Researchers from Finland and Netherlands report about the relationship between noise sensitivity and depression

August 2023

New research has just been published as a collaboration of researchers in Finland and Netherlands on the effect of perceived occupational noise exposure on young people.

In this study, the researchers examined the connection between how much noise people are exposed to at work and their feelings of sadness and other signs of depression among young adults (read the article here). They found that this association was particularly strong in females, where those who believed they encountered a lot of noise in their workplace tended to experience more symptoms of depression. Interestingly, this pattern wasn’t observed in males, as noise exposure at work didn’t seem to impact their mood to the same extent.

In both males and females, those who reported more depressive symptoms also tended to be more sensitive to noise in general, indicating that noise sensitivity might be related to emotional well-being (read a related article here). The researchers also looked back to when the participants were 17 years old and found that those who reported feeling more depressed at that time were more likely to be sensitive to noise later on. This suggests that early depressive symptoms might contribute to heightened sensitivity to noise. This is consistent with a recent research study conducted by scientists and clinicians at Hashir International Specialist Clinics & Research Institute for Misophonia, Tinnitus and Hyperacusis which showed a strong relationship between symptoms related to sound intolerance and depression. Their study was published in 2022 in the Journal of the American Academy of Audiology (read the article here).

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However, it’s important to note that among females who reported both exposure to occupational noise and noise sensitivity, there seemed to be a stronger connection with depressive symptoms. The researchers acknowledge that this finding needs further confirmation through additional studies. Additionally, the study relied on self-reported noise exposure, which might not be completely accurate. Actual noise levels weren’t measured, and participants’ hearing abilities weren’t assessed.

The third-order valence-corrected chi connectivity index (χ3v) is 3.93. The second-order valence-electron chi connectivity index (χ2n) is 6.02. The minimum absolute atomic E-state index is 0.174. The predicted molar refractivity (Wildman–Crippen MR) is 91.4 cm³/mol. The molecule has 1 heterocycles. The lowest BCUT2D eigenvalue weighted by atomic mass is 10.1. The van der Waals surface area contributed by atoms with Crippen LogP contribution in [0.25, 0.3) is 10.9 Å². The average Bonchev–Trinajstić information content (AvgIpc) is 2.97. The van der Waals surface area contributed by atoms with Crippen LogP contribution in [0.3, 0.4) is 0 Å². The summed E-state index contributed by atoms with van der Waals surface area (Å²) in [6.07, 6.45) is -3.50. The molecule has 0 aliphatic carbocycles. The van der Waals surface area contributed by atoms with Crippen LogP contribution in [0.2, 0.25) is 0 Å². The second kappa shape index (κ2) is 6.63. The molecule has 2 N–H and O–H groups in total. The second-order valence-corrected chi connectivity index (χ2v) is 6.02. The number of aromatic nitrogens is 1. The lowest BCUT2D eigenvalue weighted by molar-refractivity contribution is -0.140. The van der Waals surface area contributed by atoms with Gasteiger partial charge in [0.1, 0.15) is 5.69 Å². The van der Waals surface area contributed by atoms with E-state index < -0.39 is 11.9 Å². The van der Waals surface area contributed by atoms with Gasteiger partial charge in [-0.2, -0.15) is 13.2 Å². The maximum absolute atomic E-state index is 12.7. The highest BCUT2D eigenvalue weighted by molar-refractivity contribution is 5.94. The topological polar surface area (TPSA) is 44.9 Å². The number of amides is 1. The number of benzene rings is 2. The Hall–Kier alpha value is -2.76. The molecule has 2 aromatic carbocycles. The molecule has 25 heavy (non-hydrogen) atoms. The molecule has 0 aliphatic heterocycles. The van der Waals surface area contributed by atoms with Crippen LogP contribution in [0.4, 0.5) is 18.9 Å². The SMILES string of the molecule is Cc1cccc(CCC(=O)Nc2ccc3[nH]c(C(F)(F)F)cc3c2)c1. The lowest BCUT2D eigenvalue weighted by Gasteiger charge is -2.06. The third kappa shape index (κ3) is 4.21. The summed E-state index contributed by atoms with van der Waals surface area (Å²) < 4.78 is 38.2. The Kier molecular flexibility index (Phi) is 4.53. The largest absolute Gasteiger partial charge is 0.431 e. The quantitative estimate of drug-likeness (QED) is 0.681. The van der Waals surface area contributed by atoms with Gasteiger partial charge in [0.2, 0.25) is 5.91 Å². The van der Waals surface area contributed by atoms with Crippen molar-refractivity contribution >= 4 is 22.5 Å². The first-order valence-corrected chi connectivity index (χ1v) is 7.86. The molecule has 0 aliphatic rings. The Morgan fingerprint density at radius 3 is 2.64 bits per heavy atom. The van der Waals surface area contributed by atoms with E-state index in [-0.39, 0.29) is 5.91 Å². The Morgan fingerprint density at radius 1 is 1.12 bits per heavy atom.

Previous research has suggested that noise sensitivity might be linked to how the brain processes sound. Certain brain areas’ organization could play a role, possibly affecting emotions. Consistent with past findings, this study revealed that individuals who were sensitive to noise tended to find noisy situations more bothersome and experienced higher stress levels.

To summarize, the study proposes a potential link between exposure to workplace noise and an increased risk of depression, particularly among females. Noise sensitivity might contribute to this association. However, since the study only captured a snapshot in time, a clear cause-and-effect relationship can’t be established. Further research is required to fully understand the complex interplay between noise exposure, sensitivity, and depression. Additionally, it’s important to keep in mind that the study’s reliance on participants’ self-reports means that future studies should consider measuring actual noise levels and accounting for other potential factors contributing to depression.

To learn more about the impact of noise on our health and various forms of sound intolerance take part in the 7th International Conference on Hyperacusis and Misophonia (ICHM7) is planned for Sunday to Tuesday, 15 – 17 September 2024. It will take place in Warsaw, in the Radisson Blu Sobieski Hotel. To learn more about this conference click here.

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